The P-15 coated ABM particles have a mean particle diameter of 300 microns, and nearly all will fall within a range between 250 microns to 425 microns. However, a particle size range between 50 microns to 2000 microns may also be used. The two materials, ABM and the hydrated hydrogel material, are mixed at low speed (approximately fifty rpm) for about two minutes. Next, a second 130 gram amount of ABM/P-15 particles are added and mixed for an additional seventeen minutes. A vacuum of at least twenty inches of Hg is drawn on the mixing unit and mixed for an additional five minutes. The resulting ABM/P-15/CMC hydrogel material, hereinafter referred to as “putty”, is transferred from the mixing unit and may be stored, or processed further according to the following steps.
Though the putty can be used by a physician in this form to treat bone damage, it may be further processed by a lyophilization step into several different shapes. The following examples are simply illustrative and not intended to be limiting to only the shapes described. In addition to the cylinder, cube, and sheet shapes described below, any other shapes for a particular purpose could be made, such as star shaped, toroid shaped, pyramid shaped, sphere shaped, and any number of irregularly shaped embodiments.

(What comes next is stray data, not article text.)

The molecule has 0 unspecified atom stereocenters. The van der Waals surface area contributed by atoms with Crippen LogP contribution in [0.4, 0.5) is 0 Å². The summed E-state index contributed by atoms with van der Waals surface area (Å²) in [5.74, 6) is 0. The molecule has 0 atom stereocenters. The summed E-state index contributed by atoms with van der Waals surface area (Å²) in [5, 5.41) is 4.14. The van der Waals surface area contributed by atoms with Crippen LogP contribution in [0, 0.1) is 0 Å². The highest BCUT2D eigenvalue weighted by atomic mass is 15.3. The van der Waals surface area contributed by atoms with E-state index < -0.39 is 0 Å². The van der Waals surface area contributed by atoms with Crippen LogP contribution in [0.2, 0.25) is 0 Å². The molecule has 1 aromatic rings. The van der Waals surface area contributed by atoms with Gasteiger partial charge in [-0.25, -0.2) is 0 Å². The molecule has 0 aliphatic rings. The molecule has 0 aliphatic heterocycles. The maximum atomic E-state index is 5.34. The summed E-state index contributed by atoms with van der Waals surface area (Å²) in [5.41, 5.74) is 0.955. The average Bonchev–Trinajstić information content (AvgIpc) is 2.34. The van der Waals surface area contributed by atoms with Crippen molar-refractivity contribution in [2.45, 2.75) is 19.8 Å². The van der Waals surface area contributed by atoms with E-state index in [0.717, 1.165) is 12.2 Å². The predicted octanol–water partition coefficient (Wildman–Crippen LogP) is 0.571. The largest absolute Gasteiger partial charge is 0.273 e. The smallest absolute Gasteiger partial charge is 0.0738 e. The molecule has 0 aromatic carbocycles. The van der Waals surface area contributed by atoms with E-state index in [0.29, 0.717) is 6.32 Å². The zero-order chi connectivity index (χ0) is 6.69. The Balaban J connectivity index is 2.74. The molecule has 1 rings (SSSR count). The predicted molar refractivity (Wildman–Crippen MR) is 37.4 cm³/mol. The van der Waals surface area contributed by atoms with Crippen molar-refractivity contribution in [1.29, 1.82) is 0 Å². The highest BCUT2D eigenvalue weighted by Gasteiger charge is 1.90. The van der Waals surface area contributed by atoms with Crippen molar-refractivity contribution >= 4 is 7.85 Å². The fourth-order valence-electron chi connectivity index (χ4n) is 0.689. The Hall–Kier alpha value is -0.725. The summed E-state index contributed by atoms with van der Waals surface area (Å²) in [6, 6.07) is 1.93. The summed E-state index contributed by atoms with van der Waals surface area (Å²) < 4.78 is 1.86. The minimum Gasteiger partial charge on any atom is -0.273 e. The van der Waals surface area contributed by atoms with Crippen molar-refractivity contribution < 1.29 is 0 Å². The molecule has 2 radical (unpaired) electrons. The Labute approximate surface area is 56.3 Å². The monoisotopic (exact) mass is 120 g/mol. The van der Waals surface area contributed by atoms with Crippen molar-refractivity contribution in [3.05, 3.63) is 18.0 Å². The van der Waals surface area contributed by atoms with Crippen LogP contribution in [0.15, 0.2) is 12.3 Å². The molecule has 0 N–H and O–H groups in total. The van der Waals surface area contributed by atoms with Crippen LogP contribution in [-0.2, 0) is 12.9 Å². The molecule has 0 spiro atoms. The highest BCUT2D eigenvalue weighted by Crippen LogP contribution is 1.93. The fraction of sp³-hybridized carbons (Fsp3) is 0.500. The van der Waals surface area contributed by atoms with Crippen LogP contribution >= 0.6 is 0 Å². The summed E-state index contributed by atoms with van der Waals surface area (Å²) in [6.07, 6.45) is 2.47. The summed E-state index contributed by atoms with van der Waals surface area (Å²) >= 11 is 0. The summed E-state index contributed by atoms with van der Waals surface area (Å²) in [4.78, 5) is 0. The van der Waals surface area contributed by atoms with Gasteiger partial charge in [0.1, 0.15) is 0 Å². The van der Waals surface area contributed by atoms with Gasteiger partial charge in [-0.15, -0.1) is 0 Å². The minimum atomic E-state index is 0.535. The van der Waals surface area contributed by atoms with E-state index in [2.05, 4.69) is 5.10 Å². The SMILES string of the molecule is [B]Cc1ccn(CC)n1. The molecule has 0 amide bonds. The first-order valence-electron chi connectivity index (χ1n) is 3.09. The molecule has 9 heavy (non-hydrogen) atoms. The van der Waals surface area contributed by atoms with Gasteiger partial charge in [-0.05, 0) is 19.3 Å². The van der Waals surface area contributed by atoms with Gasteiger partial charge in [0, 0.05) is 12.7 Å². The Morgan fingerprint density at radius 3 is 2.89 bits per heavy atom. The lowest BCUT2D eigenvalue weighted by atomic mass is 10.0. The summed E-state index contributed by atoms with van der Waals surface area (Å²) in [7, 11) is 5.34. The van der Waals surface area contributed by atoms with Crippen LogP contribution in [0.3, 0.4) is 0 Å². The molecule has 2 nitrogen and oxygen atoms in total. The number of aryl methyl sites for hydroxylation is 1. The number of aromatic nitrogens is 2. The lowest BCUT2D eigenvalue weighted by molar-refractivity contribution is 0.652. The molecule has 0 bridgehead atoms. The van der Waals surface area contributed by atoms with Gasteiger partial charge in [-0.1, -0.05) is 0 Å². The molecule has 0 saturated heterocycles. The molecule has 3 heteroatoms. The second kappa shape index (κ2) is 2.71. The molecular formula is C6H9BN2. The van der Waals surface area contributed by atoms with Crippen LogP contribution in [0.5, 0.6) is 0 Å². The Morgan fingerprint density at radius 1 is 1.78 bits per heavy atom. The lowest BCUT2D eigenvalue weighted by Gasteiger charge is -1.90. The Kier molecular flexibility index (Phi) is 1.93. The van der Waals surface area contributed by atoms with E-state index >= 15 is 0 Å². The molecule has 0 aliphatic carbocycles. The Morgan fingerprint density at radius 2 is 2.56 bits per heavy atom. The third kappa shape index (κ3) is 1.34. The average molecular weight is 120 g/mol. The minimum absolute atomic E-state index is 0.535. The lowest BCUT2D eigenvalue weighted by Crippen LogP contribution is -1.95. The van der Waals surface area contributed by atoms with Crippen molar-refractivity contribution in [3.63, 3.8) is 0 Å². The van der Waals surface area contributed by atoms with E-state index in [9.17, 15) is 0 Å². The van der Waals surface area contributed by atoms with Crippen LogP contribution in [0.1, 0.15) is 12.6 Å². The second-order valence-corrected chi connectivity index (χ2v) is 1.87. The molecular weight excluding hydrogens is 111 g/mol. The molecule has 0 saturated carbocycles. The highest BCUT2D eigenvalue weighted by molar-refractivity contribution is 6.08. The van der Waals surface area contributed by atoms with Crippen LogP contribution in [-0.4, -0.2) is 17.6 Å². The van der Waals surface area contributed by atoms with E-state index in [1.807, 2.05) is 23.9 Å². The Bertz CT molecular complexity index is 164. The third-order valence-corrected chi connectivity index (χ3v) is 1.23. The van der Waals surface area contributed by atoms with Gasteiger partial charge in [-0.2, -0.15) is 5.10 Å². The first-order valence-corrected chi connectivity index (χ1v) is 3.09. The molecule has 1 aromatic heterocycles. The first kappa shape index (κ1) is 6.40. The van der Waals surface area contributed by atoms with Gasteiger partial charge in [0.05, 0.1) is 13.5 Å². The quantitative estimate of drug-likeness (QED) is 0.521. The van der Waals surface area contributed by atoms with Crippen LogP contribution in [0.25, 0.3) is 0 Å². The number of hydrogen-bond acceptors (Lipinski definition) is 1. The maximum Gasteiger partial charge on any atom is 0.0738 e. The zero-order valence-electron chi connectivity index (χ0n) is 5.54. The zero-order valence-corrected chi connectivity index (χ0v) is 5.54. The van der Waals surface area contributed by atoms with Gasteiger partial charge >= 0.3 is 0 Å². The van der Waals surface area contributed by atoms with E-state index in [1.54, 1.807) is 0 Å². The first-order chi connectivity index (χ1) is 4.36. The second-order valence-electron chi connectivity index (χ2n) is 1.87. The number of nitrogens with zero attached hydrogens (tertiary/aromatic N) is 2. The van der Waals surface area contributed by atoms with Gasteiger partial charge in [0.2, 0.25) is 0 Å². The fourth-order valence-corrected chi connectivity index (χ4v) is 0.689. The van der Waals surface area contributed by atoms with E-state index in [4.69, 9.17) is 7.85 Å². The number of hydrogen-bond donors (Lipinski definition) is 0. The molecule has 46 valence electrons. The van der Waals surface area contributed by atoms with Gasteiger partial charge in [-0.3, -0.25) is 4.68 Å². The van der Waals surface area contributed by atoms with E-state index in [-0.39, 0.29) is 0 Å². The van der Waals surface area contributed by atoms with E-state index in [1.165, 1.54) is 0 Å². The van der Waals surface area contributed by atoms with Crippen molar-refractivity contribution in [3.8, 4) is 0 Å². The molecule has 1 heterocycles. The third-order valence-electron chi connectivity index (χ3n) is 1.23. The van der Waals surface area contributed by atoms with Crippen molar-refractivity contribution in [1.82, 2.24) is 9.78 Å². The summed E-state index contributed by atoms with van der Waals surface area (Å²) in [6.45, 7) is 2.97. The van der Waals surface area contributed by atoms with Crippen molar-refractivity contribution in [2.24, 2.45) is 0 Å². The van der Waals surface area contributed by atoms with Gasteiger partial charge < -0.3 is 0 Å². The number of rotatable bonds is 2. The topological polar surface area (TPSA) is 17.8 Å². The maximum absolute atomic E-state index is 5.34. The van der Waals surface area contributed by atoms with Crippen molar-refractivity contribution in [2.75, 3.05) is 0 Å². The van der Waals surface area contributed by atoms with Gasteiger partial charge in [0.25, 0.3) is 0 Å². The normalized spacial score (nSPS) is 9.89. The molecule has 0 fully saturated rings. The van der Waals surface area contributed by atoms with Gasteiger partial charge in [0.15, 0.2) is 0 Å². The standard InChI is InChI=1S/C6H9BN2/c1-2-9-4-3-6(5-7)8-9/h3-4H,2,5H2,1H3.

An extrusion device is fitted with a 6.5 mm diameter orifice and filled with the putty prepared as described above. Cylinders, fifty mm in length, are extruded from the device onto a chilled (−30° C.) metal plate, or any other appropriate chilled surface. The cylinders are further cooled to −55° C. on the shelves of a lyophilization vessel. Lyophilization is a means of water removal, achieved by freezing a wet substance and causing the ice to sublime directly to vapor by exposing it to a surrounding low pressure. A vacuum of 200 mTorr is applied to the frozen cylinders and maintained for eighteen hours. During that time the lyophilization chamber is allowed to warm to room temperature, approximately 25° C., or heated somewhat to speed up the sublimation process. These conditions are sufficient to reduce the water content of the cylinders to about 3%. The resulting lyophilized cylinders are dry in appearance, flexible and able to absorb blood and serous fluids. Please see